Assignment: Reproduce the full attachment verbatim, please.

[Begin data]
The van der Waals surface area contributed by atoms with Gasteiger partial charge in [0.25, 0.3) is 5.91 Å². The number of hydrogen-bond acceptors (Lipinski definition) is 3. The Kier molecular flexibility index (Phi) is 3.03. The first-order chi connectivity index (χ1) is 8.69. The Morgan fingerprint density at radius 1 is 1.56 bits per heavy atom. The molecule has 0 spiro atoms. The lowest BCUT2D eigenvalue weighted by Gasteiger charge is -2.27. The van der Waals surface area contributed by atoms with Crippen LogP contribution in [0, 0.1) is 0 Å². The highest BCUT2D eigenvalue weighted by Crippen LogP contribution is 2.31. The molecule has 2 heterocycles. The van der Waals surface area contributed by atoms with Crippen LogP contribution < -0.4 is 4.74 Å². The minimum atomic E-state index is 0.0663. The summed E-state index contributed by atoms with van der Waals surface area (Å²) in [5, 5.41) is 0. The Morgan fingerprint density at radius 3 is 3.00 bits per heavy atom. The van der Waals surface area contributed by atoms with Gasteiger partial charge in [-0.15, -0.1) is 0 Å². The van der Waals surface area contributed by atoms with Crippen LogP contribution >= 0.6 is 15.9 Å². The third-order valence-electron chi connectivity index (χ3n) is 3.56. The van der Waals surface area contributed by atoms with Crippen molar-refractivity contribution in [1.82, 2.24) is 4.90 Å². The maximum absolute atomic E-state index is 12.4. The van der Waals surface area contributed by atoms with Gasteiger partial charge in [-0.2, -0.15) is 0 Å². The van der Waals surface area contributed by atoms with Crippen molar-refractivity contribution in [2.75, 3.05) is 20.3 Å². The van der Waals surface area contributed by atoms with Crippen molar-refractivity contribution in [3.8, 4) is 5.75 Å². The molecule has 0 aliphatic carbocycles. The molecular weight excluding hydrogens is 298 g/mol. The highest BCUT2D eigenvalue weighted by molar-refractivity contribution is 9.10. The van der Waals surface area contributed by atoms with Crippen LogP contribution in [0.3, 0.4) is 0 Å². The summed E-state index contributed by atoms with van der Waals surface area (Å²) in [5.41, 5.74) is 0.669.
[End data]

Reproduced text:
The van der Waals surface area contributed by atoms with Gasteiger partial charge in [0.25, 0.3) is 5.91 Å². The number of hydrogen-bond acceptors (Lipinski definition) is 3. The Kier molecular flexibility index (Phi) is 3.03. The first-order chi connectivity index (χ1) is 8.69. The Morgan fingerprint density at radius 1 is 1.56 bits per heavy atom. The molecule has 0 spiro atoms. The lowest BCUT2D eigenvalue weighted by Gasteiger charge is -2.27. The van der Waals surface area contributed by atoms with Crippen LogP contribution in [0, 0.1) is 0 Å². The highest BCUT2D eigenvalue weighted by Crippen LogP contribution is 2.31. The molecule has 2 heterocycles. The van der Waals surface area contributed by atoms with Crippen LogP contribution < -0.4 is 4.74 Å². The minimum atomic E-state index is 0.0663. The summed E-state index contributed by atoms with van der Waals surface area (Å²) in [5, 5.41) is 0. The Morgan fingerprint density at radius 3 is 3.00 bits per heavy atom. The van der Waals surface area contributed by atoms with Gasteiger partial charge in [-0.15, -0.1) is 0 Å². The van der Waals surface area contributed by atoms with Crippen LogP contribution >= 0.6 is 15.9 Å². The third-order valence-electron chi connectivity index (χ3n) is 3.56. The van der Waals surface area contributed by atoms with Crippen molar-refractivity contribution in [1.82, 2.24) is 4.90 Å². The maximum absolute atomic E-state index is 12.4. The van der Waals surface area contributed by atoms with Gasteiger partial charge in [-0.2, -0.15) is 0 Å². The van der Waals surface area contributed by atoms with Crippen molar-refractivity contribution in [2.75, 3.05) is 20.3 Å². The van der Waals surface area contributed by atoms with Crippen molar-refractivity contribution in [3.8, 4) is 5.75 Å². The molecule has 0 aliphatic carbocycles. The molecular weight excluding hydrogens is 298 g/mol. The highest BCUT2D eigenvalue weighted by molar-refractivity contribution is 9.10. The van der Waals surface area contributed by atoms with Crippen LogP contribution in [0.3, 0.4) is 0 Å². The summed E-state index contributed by atoms with van der Waals surface area (Å²) in [5.41, 5.74) is 0.669.